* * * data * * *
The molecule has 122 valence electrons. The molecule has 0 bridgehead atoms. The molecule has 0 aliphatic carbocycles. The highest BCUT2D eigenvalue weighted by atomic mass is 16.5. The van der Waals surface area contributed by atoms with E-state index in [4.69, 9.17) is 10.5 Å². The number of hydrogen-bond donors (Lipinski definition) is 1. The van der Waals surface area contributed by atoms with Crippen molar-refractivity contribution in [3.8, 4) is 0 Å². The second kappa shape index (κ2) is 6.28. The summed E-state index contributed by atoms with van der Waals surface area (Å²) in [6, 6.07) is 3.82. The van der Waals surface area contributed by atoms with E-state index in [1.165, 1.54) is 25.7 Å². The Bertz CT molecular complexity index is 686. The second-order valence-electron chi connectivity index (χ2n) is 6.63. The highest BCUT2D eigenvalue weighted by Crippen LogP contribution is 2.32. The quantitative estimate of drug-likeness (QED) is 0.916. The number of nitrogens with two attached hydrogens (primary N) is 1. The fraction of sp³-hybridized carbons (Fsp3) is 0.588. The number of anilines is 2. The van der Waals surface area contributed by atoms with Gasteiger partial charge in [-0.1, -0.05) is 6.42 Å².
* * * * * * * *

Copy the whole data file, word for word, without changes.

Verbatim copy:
The molecule has 122 valence electrons. The molecule has 0 bridgehead atoms. The molecule has 0 aliphatic carbocycles. The highest BCUT2D eigenvalue weighted by atomic mass is 16.5. The van der Waals surface area contributed by atoms with E-state index in [4.69, 9.17) is 10.5 Å². The number of hydrogen-bond donors (Lipinski definition) is 1. The van der Waals surface area contributed by atoms with Crippen molar-refractivity contribution in [3.8, 4) is 0 Å². The second kappa shape index (κ2) is 6.28. The summed E-state index contributed by atoms with van der Waals surface area (Å²) in [6, 6.07) is 3.82. The van der Waals surface area contributed by atoms with E-state index in [1.165, 1.54) is 25.7 Å². The Bertz CT molecular complexity index is 686. The second-order valence-electron chi connectivity index (χ2n) is 6.63. The highest BCUT2D eigenvalue weighted by Crippen LogP contribution is 2.32. The quantitative estimate of drug-likeness (QED) is 0.916. The number of nitrogens with two attached hydrogens (primary N) is 1. The fraction of sp³-hybridized carbons (Fsp3) is 0.588. The number of anilines is 2. The van der Waals surface area contributed by atoms with Gasteiger partial charge in [-0.1, -0.05) is 6.42 Å².